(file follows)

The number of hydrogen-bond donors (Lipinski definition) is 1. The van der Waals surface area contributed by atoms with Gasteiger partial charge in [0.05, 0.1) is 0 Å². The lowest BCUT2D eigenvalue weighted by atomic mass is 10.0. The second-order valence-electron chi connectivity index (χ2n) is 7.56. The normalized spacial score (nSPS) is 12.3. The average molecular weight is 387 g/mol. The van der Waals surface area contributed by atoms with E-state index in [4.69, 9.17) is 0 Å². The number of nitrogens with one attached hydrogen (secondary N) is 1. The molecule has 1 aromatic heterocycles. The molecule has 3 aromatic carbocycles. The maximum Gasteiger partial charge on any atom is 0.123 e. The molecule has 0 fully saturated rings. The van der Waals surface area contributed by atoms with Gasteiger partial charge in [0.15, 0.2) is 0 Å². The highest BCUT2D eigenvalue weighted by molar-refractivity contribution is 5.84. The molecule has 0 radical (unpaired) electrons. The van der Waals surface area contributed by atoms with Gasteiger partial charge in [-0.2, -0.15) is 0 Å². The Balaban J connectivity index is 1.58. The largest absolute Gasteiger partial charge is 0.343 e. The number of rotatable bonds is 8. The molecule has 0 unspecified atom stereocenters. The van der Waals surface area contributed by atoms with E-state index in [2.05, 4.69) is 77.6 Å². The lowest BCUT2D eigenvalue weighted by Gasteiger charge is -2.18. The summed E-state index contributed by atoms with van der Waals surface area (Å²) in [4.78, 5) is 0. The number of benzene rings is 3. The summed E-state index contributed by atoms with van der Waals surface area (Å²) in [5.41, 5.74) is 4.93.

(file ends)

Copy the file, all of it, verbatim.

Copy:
The number of hydrogen-bond donors (Lipinski definition) is 1. The van der Waals surface area contributed by atoms with Gasteiger partial charge in [0.05, 0.1) is 0 Å². The lowest BCUT2D eigenvalue weighted by atomic mass is 10.0. The second-order valence-electron chi connectivity index (χ2n) is 7.56. The normalized spacial score (nSPS) is 12.3. The average molecular weight is 387 g/mol. The van der Waals surface area contributed by atoms with E-state index in [4.69, 9.17) is 0 Å². The number of nitrogens with one attached hydrogen (secondary N) is 1. The molecule has 1 aromatic heterocycles. The molecule has 3 aromatic carbocycles. The maximum Gasteiger partial charge on any atom is 0.123 e. The molecule has 0 fully saturated rings. The van der Waals surface area contributed by atoms with Gasteiger partial charge in [0.15, 0.2) is 0 Å². The highest BCUT2D eigenvalue weighted by molar-refractivity contribution is 5.84. The molecule has 0 radical (unpaired) electrons. The van der Waals surface area contributed by atoms with Gasteiger partial charge in [-0.2, -0.15) is 0 Å². The Balaban J connectivity index is 1.58. The largest absolute Gasteiger partial charge is 0.343 e. The number of rotatable bonds is 8. The molecule has 0 unspecified atom stereocenters. The van der Waals surface area contributed by atoms with E-state index in [2.05, 4.69) is 77.6 Å². The lowest BCUT2D eigenvalue weighted by Gasteiger charge is -2.18. The summed E-state index contributed by atoms with van der Waals surface area (Å²) in [4.78, 5) is 0. The number of benzene rings is 3. The summed E-state index contributed by atoms with van der Waals surface area (Å²) in [5.41, 5.74) is 4.93.